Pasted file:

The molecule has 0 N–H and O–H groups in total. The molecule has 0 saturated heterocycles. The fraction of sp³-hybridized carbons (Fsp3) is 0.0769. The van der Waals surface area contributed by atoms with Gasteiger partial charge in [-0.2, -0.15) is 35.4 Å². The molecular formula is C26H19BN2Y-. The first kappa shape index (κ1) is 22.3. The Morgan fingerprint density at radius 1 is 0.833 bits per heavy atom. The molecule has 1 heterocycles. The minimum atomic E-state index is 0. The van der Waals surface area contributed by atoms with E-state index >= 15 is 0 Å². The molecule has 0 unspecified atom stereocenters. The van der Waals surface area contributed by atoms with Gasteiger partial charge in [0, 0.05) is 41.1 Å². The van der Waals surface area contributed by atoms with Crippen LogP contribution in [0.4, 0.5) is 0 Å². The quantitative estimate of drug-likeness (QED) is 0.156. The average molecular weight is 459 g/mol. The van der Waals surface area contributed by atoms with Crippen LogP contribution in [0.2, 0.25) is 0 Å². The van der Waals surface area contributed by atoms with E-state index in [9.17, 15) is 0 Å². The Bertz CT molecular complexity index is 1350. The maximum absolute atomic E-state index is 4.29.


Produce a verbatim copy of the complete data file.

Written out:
The molecule has 0 N–H and O–H groups in total. The molecule has 0 saturated heterocycles. The fraction of sp³-hybridized carbons (Fsp3) is 0.0769. The van der Waals surface area contributed by atoms with Gasteiger partial charge in [-0.2, -0.15) is 35.4 Å². The molecular formula is C26H19BN2Y-. The first kappa shape index (κ1) is 22.3. The Morgan fingerprint density at radius 1 is 0.833 bits per heavy atom. The molecule has 1 heterocycles. The minimum atomic E-state index is 0. The van der Waals surface area contributed by atoms with E-state index >= 15 is 0 Å². The molecule has 0 unspecified atom stereocenters. The van der Waals surface area contributed by atoms with Gasteiger partial charge in [0, 0.05) is 41.1 Å². The van der Waals surface area contributed by atoms with Crippen LogP contribution in [0.4, 0.5) is 0 Å². The quantitative estimate of drug-likeness (QED) is 0.156. The average molecular weight is 459 g/mol. The van der Waals surface area contributed by atoms with Crippen LogP contribution in [0.2, 0.25) is 0 Å². The van der Waals surface area contributed by atoms with E-state index in [9.17, 15) is 0 Å². The Bertz CT molecular complexity index is 1350. The maximum absolute atomic E-state index is 4.29.